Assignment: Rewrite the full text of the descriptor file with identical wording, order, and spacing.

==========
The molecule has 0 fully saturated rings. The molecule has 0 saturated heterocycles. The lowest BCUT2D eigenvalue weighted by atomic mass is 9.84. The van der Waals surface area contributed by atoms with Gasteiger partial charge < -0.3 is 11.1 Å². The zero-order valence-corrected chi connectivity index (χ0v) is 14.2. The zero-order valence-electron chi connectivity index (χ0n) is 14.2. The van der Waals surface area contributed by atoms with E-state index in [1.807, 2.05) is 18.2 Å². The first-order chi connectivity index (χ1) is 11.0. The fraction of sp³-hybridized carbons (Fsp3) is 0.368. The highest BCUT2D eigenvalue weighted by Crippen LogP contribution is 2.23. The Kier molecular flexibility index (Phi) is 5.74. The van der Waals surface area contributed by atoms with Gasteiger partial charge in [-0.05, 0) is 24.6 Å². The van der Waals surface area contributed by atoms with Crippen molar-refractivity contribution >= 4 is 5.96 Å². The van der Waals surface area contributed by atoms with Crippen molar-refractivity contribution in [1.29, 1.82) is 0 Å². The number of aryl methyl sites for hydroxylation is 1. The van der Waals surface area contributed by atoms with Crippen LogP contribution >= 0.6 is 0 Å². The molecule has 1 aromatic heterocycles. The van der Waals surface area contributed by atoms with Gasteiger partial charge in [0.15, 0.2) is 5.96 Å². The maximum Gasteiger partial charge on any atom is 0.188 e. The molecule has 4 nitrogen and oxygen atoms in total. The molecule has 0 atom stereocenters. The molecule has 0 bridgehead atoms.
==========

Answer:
The molecule has 0 fully saturated rings. The molecule has 0 saturated heterocycles. The lowest BCUT2D eigenvalue weighted by atomic mass is 9.84. The van der Waals surface area contributed by atoms with Gasteiger partial charge < -0.3 is 11.1 Å². The zero-order valence-corrected chi connectivity index (χ0v) is 14.2. The zero-order valence-electron chi connectivity index (χ0n) is 14.2. The van der Waals surface area contributed by atoms with E-state index in [1.807, 2.05) is 18.2 Å². The first-order chi connectivity index (χ1) is 11.0. The fraction of sp³-hybridized carbons (Fsp3) is 0.368. The highest BCUT2D eigenvalue weighted by Crippen LogP contribution is 2.23. The Kier molecular flexibility index (Phi) is 5.74. The van der Waals surface area contributed by atoms with Gasteiger partial charge in [-0.05, 0) is 24.6 Å². The van der Waals surface area contributed by atoms with Crippen molar-refractivity contribution >= 4 is 5.96 Å². The van der Waals surface area contributed by atoms with Crippen molar-refractivity contribution in [1.29, 1.82) is 0 Å². The number of aryl methyl sites for hydroxylation is 1. The van der Waals surface area contributed by atoms with Crippen LogP contribution >= 0.6 is 0 Å². The molecule has 1 aromatic heterocycles. The van der Waals surface area contributed by atoms with Gasteiger partial charge in [0.15, 0.2) is 5.96 Å². The maximum Gasteiger partial charge on any atom is 0.188 e. The molecule has 4 nitrogen and oxygen atoms in total. The molecule has 0 atom stereocenters. The molecule has 0 bridgehead atoms.